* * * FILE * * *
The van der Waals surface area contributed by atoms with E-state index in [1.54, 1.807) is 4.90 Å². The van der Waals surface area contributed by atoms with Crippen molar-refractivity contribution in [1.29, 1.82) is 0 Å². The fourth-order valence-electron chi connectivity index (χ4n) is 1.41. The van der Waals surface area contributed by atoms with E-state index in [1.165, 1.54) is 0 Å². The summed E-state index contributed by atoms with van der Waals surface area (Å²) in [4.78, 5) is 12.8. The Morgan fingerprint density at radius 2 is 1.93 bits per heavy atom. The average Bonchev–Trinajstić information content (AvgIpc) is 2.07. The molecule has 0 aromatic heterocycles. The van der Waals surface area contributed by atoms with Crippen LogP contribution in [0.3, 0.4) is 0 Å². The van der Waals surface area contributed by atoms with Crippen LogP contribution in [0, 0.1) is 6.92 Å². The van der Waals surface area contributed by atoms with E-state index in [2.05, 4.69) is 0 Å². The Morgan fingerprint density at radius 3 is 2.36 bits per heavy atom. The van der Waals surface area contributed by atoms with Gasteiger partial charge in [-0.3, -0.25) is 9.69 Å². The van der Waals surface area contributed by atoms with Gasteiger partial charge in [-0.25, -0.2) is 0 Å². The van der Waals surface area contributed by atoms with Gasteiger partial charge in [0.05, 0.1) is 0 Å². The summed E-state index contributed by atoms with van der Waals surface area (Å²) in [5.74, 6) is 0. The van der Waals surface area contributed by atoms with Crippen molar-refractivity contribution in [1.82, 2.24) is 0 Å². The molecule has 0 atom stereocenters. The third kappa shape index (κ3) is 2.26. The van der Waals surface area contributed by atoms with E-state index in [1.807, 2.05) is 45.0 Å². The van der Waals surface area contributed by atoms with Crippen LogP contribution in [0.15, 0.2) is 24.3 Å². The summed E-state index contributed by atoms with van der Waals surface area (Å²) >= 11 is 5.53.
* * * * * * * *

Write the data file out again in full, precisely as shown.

The van der Waals surface area contributed by atoms with E-state index in [1.54, 1.807) is 4.90 Å². The van der Waals surface area contributed by atoms with Crippen molar-refractivity contribution in [1.29, 1.82) is 0 Å². The fourth-order valence-electron chi connectivity index (χ4n) is 1.41. The van der Waals surface area contributed by atoms with E-state index in [1.165, 1.54) is 0 Å². The summed E-state index contributed by atoms with van der Waals surface area (Å²) in [4.78, 5) is 12.8. The Morgan fingerprint density at radius 2 is 1.93 bits per heavy atom. The average Bonchev–Trinajstić information content (AvgIpc) is 2.07. The molecule has 0 aromatic heterocycles. The van der Waals surface area contributed by atoms with Crippen LogP contribution in [0.3, 0.4) is 0 Å². The van der Waals surface area contributed by atoms with Crippen LogP contribution in [0, 0.1) is 6.92 Å². The van der Waals surface area contributed by atoms with E-state index in [2.05, 4.69) is 0 Å². The Morgan fingerprint density at radius 3 is 2.36 bits per heavy atom. The van der Waals surface area contributed by atoms with Gasteiger partial charge in [-0.3, -0.25) is 9.69 Å². The van der Waals surface area contributed by atoms with Gasteiger partial charge in [-0.25, -0.2) is 0 Å². The van der Waals surface area contributed by atoms with Gasteiger partial charge in [0.05, 0.1) is 0 Å². The summed E-state index contributed by atoms with van der Waals surface area (Å²) in [5.74, 6) is 0. The van der Waals surface area contributed by atoms with Crippen molar-refractivity contribution in [1.82, 2.24) is 0 Å². The molecule has 0 atom stereocenters. The third kappa shape index (κ3) is 2.26. The van der Waals surface area contributed by atoms with E-state index in [1.807, 2.05) is 45.0 Å². The van der Waals surface area contributed by atoms with Crippen LogP contribution in [0.15, 0.2) is 24.3 Å². The summed E-state index contributed by atoms with van der Waals surface area (Å²) >= 11 is 5.53.